There’s a chance that you stumbled across this review from a social media site, and we all know that one of the wonderful things about the internet is finding things you didn’t even know you were looking for. But we also know there’s a darker side, and Tatty Hennessy’s Something Awful at VAULT Festival, directed by Lucy Jane Atkinson, looks at the dangers of chat rooms on impressionable young minds, and is based on a true-life crime that happened in Wisconsin.
Ellie is the new girl at school, and despite her fiery temper and ‘bad girl’ image, quickly makes friends with Jel, a girl Sandra Dee would be proud of, and nerdy Soph, who can hack the schools Wi-Fi and is permanently glued to her MacBook. They find a common bond with a chat room where users share grisly horror stories and await the approval of their peers in the form of comments or upvotes.
The title of the play comes from the chat room that featured in the real-life ‘Slenderman’ crime, but that’s not the only link; a sleepover, a scene about blood, and reference to tentacles, all loop us back to the actual events.
The characters are particularly well written, each of them developing nicely throughout. Ellie (Melissa Parker) clearly tells lies to gain popularity, while both Jel (Monica Anne) and Soph (Natalya Martin) have different views on the newcomer in their midst. Though the building of the friendship comes across naturally, the shift in allegiances feels a touch rushed in this sixty-minute production, and a longer running time may allow for this to unfold at a more realistic pace.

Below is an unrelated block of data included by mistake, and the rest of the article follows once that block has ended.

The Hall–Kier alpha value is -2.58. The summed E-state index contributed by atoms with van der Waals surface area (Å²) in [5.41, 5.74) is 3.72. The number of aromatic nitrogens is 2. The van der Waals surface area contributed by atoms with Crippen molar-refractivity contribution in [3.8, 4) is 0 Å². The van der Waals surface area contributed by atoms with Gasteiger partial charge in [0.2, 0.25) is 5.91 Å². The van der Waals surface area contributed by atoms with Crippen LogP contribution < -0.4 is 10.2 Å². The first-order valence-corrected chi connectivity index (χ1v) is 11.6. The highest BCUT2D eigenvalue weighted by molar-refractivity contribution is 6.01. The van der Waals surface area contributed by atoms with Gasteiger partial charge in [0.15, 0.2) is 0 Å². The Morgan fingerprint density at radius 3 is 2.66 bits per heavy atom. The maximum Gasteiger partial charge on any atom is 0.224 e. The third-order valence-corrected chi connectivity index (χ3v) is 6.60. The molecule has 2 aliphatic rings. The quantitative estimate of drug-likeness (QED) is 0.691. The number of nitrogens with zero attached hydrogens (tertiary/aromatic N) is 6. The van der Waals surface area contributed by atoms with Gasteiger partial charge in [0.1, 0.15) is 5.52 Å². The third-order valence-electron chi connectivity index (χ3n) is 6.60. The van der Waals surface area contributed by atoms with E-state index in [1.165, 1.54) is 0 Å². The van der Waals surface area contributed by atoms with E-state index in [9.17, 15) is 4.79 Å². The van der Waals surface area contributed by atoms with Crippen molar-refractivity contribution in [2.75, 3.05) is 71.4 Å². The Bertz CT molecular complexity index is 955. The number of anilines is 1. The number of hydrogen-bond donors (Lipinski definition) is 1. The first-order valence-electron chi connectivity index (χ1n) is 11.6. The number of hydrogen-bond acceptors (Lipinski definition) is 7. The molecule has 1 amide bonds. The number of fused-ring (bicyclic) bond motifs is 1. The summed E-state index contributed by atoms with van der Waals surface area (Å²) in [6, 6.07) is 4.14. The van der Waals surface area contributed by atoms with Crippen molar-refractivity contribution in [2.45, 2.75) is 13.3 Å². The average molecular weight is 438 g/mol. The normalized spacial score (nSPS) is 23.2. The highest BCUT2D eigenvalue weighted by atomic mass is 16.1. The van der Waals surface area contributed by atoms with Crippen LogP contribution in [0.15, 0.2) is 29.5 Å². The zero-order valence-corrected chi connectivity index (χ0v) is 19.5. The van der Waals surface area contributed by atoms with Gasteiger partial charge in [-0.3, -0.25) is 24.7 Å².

Holly Ellis’s lighting design and sound from Sam Glossop combine fantastically well to make this feel like a proper thriller, building up tension without ever being unnecessarily scary. At times, Something Awful loses momentum, particularly between scenes, when there are overly long pauses to allow tables to be moved around.
In Something Awful, Tatty Hennessy has very creatively taken an already compelling story, and crafted it in to an even more suspenseful tale, with young people and the challenges they face at its heart. Well developed characters keep the audience engaged, even when the staging doesn’t manage to keep up.